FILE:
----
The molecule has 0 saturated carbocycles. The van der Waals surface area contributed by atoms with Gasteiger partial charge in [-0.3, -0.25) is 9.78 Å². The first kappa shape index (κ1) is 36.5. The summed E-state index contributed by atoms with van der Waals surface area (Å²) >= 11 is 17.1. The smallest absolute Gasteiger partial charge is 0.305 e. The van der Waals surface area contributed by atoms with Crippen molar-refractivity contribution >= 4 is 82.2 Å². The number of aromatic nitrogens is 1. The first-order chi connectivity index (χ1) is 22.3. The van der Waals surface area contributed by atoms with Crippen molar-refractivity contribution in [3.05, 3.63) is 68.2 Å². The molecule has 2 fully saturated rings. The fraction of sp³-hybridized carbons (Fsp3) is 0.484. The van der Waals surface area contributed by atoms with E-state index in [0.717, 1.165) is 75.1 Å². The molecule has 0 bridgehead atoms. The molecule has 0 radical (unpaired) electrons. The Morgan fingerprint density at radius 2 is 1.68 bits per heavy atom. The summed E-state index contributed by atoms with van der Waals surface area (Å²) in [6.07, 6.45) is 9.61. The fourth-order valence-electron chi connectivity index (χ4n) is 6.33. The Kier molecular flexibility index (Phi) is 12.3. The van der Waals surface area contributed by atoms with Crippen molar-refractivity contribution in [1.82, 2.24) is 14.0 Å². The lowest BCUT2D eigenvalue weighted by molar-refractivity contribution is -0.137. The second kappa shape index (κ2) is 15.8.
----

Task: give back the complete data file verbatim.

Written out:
The molecule has 0 saturated carbocycles. The van der Waals surface area contributed by atoms with Gasteiger partial charge in [-0.3, -0.25) is 9.78 Å². The first kappa shape index (κ1) is 36.5. The summed E-state index contributed by atoms with van der Waals surface area (Å²) >= 11 is 17.1. The smallest absolute Gasteiger partial charge is 0.305 e. The van der Waals surface area contributed by atoms with Crippen molar-refractivity contribution >= 4 is 82.2 Å². The number of aromatic nitrogens is 1. The first-order chi connectivity index (χ1) is 22.3. The van der Waals surface area contributed by atoms with Crippen molar-refractivity contribution in [3.05, 3.63) is 68.2 Å². The molecule has 2 fully saturated rings. The fraction of sp³-hybridized carbons (Fsp3) is 0.484. The van der Waals surface area contributed by atoms with E-state index in [0.717, 1.165) is 75.1 Å². The molecule has 0 bridgehead atoms. The molecule has 0 radical (unpaired) electrons. The Morgan fingerprint density at radius 2 is 1.68 bits per heavy atom. The summed E-state index contributed by atoms with van der Waals surface area (Å²) in [6.07, 6.45) is 9.61. The fourth-order valence-electron chi connectivity index (χ4n) is 6.33. The Kier molecular flexibility index (Phi) is 12.3. The van der Waals surface area contributed by atoms with Crippen molar-refractivity contribution in [1.82, 2.24) is 14.0 Å². The lowest BCUT2D eigenvalue weighted by molar-refractivity contribution is -0.137. The second kappa shape index (κ2) is 15.8.